Fitness Trail: Medicine and slam balls |

Fitness Trail: Medicine and slam balls

Jackie Wright
The Fitness Trail

Editor’s note: This is the final installment in a three-part series focusing on using medicine and slam balls as fitness tools.

For my past two columns, medicine and slam ball fundamentals have been highlighted. This final week, four more unique medicine or slam ball drills will be detailed, adding to your medicine and slam ball repertoire. As always, prior to beginning any exercise program, please consult your physician.

Preparation — Warm-up for 5-10 minutes without the balls, performing the movement patterns without these tools. This will prepare you for the movement patterns, so that when you add the tools to the program, your body will be ready to hit the ground running.

Prior to each drill, you should have your shoulders packed down and back, rib cage lifted, navel pulled toward the spine and the pelvic floor pulled up and inward. Your shoulders, hip, knees and toes should all face the same direction. Perform 1-3 sets of 8-12 repetitions of each exercise on two-three non-consecutive days or the week. There are three medicine ball drills and one slam ball in this series.

Full Body Extensions (medicine ball or core ball) — Holding a medicine or core ball at chest height, stand with the feet approximately shoulder distance apart. Sit back into a squat with the body weight in the heels, and then press up onto the balls of the feet fully extending the body as you press the medicine ball over the head. This compound exercise trains the quadriceps, hamstrings, glutes and nose to toes core.

Across the Top (BOSU + slam ball) — Place a BOSU in an unobstructed space with the handles turned to noon and 6 o’clock. You should be standing at 9 or 3 o’clock.

Holding the slam ball, walk the inside foot on top of the BOSU, then the outside foot, and then the inside foot walks to the floor and then the outside foot on the floor, once on the floor with both feet, slam the ball, pick it back up and then repeat the across the top skill. Once you have mastered the skill, you may add power to the drill.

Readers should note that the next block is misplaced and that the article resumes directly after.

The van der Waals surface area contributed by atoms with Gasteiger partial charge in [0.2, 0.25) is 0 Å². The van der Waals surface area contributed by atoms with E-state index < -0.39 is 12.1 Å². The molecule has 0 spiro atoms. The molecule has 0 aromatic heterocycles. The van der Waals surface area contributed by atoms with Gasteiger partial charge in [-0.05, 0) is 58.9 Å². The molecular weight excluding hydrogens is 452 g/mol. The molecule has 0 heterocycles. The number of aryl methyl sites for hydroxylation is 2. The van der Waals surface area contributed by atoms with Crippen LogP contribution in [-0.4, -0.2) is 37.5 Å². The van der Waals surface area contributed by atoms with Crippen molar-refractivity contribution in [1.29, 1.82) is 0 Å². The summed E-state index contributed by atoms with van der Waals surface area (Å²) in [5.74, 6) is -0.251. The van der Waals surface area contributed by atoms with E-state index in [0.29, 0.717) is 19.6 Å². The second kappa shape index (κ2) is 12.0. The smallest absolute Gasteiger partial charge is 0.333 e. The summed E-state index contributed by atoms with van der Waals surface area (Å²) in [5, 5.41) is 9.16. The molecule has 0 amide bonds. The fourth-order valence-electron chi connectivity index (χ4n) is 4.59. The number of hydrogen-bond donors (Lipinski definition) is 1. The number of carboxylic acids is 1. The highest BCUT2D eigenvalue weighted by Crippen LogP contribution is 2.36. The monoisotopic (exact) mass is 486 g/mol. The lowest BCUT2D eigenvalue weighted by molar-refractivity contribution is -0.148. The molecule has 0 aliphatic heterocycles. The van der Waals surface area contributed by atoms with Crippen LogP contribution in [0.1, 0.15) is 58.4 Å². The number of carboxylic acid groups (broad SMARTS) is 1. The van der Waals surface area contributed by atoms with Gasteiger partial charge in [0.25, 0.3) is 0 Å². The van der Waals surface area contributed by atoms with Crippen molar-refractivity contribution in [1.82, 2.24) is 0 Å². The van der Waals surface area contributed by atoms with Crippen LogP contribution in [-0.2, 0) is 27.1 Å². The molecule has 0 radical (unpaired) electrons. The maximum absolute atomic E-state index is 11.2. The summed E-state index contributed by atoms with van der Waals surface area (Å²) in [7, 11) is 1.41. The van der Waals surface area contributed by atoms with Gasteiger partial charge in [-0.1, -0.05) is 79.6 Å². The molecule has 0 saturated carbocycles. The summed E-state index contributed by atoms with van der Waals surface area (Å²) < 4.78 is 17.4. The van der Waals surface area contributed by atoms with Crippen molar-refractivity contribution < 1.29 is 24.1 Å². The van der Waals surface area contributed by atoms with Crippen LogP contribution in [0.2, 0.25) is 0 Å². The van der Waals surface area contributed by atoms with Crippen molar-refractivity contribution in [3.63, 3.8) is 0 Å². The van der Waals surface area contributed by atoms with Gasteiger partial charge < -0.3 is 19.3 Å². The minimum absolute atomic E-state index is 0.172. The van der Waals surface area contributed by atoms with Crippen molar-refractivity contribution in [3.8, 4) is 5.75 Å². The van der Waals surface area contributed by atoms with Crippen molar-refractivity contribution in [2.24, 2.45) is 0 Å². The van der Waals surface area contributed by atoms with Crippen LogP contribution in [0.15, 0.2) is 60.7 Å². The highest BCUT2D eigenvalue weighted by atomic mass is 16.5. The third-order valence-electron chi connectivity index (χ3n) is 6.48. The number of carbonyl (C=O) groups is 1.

High Step Ups (medicine ball press, 10-12 inch step, heavy medicine ball) — Set up your step so that it is 10-12 inches high, or you may use the lower plyo bench. Stand in front of the step holding the medicine ball in both hands. Step up on the step with the right foot. As you elevate, press the ball overhead, the trailing left leg just suspends behind you during the lift.

As you land, contact the ground with your toe, ball and heel on the left foot and go into a squat. Complete your reps on this side and repeat on the opposite side. This compound exercise trains the quadriceps, hamstrings, glutes, pecs, delts, triceps and nose to toes core.

Touch n’ Go (medicine ball) — Lying supine on the floor holding a medicine ball of choice, bring your legs up over your hips, fully extended and keep your legs in this position throughout the exercise.

Take your arms and extend them over the head. Engaging the rectus abdominis — think rib cage to hip bone — flex your torso as you bring the arms up and touch your toes.

This is essentially a reverse curl, so the hips lift with control, no momentum, toward the ceiling and the chest moves up toward the thighs. This exercise trains the entire core with an emphasis on the rectus abdominis.

Jackie Wright is the owner/manager of Mountain Life Fitness in Granby. She may be reached at her website at and her email at

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